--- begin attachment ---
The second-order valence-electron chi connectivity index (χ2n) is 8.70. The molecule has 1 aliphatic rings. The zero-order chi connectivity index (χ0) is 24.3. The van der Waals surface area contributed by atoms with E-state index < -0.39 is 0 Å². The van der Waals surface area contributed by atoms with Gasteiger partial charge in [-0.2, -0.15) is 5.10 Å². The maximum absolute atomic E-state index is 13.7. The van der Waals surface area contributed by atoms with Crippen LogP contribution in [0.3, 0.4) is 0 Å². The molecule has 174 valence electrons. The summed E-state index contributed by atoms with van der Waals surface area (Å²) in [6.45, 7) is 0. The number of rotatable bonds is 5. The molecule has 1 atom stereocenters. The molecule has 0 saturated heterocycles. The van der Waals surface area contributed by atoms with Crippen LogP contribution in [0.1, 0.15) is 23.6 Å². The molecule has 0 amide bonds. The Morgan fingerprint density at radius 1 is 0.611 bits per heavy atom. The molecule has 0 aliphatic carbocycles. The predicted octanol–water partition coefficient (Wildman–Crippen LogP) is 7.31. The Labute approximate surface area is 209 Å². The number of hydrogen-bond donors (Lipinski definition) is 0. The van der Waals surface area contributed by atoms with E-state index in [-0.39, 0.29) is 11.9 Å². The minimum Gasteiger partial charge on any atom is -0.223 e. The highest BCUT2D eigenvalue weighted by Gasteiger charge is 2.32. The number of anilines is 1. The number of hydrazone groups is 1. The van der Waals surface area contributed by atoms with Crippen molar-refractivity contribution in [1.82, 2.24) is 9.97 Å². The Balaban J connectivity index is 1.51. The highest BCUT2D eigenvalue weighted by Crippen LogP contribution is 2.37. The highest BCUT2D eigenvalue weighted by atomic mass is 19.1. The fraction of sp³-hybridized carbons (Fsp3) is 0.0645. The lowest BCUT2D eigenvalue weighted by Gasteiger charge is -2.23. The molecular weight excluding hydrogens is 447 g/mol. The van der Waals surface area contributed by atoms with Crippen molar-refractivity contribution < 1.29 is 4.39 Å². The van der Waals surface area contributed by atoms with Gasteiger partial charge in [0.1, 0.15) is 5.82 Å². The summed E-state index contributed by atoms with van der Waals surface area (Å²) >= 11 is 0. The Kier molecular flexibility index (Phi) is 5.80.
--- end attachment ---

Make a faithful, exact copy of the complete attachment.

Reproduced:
The second-order valence-electron chi connectivity index (χ2n) is 8.70. The molecule has 1 aliphatic rings. The zero-order chi connectivity index (χ0) is 24.3. The van der Waals surface area contributed by atoms with E-state index < -0.39 is 0 Å². The van der Waals surface area contributed by atoms with Gasteiger partial charge in [-0.2, -0.15) is 5.10 Å². The maximum absolute atomic E-state index is 13.7. The van der Waals surface area contributed by atoms with Crippen LogP contribution in [0.3, 0.4) is 0 Å². The molecule has 174 valence electrons. The summed E-state index contributed by atoms with van der Waals surface area (Å²) in [6.45, 7) is 0. The number of rotatable bonds is 5. The molecule has 1 atom stereocenters. The molecule has 0 saturated heterocycles. The van der Waals surface area contributed by atoms with Crippen LogP contribution in [0.1, 0.15) is 23.6 Å². The molecule has 0 amide bonds. The Morgan fingerprint density at radius 1 is 0.611 bits per heavy atom. The molecule has 0 aliphatic carbocycles. The predicted octanol–water partition coefficient (Wildman–Crippen LogP) is 7.31. The Labute approximate surface area is 209 Å². The number of hydrogen-bond donors (Lipinski definition) is 0. The van der Waals surface area contributed by atoms with E-state index in [-0.39, 0.29) is 11.9 Å². The minimum Gasteiger partial charge on any atom is -0.223 e. The highest BCUT2D eigenvalue weighted by Gasteiger charge is 2.32. The number of anilines is 1. The number of hydrazone groups is 1. The van der Waals surface area contributed by atoms with Crippen molar-refractivity contribution in [1.82, 2.24) is 9.97 Å². The Balaban J connectivity index is 1.51. The highest BCUT2D eigenvalue weighted by Crippen LogP contribution is 2.37. The highest BCUT2D eigenvalue weighted by atomic mass is 19.1. The fraction of sp³-hybridized carbons (Fsp3) is 0.0645. The lowest BCUT2D eigenvalue weighted by Gasteiger charge is -2.23. The molecular weight excluding hydrogens is 447 g/mol. The van der Waals surface area contributed by atoms with Crippen molar-refractivity contribution < 1.29 is 4.39 Å². The van der Waals surface area contributed by atoms with Gasteiger partial charge in [0.1, 0.15) is 5.82 Å². The summed E-state index contributed by atoms with van der Waals surface area (Å²) >= 11 is 0. The Kier molecular flexibility index (Phi) is 5.80.